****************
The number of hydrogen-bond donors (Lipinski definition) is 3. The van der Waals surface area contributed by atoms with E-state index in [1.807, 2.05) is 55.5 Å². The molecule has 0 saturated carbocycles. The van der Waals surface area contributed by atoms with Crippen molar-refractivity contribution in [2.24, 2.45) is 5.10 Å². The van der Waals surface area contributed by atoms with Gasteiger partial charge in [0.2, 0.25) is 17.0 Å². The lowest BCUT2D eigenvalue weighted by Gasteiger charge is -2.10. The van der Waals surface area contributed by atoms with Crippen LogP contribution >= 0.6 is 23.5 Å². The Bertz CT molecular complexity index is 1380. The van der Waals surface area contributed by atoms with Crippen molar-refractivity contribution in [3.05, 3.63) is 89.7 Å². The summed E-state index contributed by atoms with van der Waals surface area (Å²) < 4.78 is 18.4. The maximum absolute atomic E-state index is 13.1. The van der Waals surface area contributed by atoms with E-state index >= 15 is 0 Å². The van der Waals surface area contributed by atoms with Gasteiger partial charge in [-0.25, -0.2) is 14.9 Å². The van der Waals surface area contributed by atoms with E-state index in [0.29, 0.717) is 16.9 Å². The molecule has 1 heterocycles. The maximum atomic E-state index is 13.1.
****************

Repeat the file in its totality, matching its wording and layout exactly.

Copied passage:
The number of hydrogen-bond donors (Lipinski definition) is 3. The van der Waals surface area contributed by atoms with E-state index in [1.807, 2.05) is 55.5 Å². The molecule has 0 saturated carbocycles. The van der Waals surface area contributed by atoms with Crippen molar-refractivity contribution in [2.24, 2.45) is 5.10 Å². The van der Waals surface area contributed by atoms with Gasteiger partial charge in [0.2, 0.25) is 17.0 Å². The lowest BCUT2D eigenvalue weighted by Gasteiger charge is -2.10. The van der Waals surface area contributed by atoms with Crippen LogP contribution >= 0.6 is 23.5 Å². The Bertz CT molecular complexity index is 1380. The van der Waals surface area contributed by atoms with Crippen molar-refractivity contribution in [3.05, 3.63) is 89.7 Å². The summed E-state index contributed by atoms with van der Waals surface area (Å²) < 4.78 is 18.4. The maximum absolute atomic E-state index is 13.1. The van der Waals surface area contributed by atoms with E-state index >= 15 is 0 Å². The van der Waals surface area contributed by atoms with Gasteiger partial charge in [-0.25, -0.2) is 14.9 Å². The van der Waals surface area contributed by atoms with E-state index in [0.29, 0.717) is 16.9 Å². The molecule has 1 heterocycles. The maximum atomic E-state index is 13.1.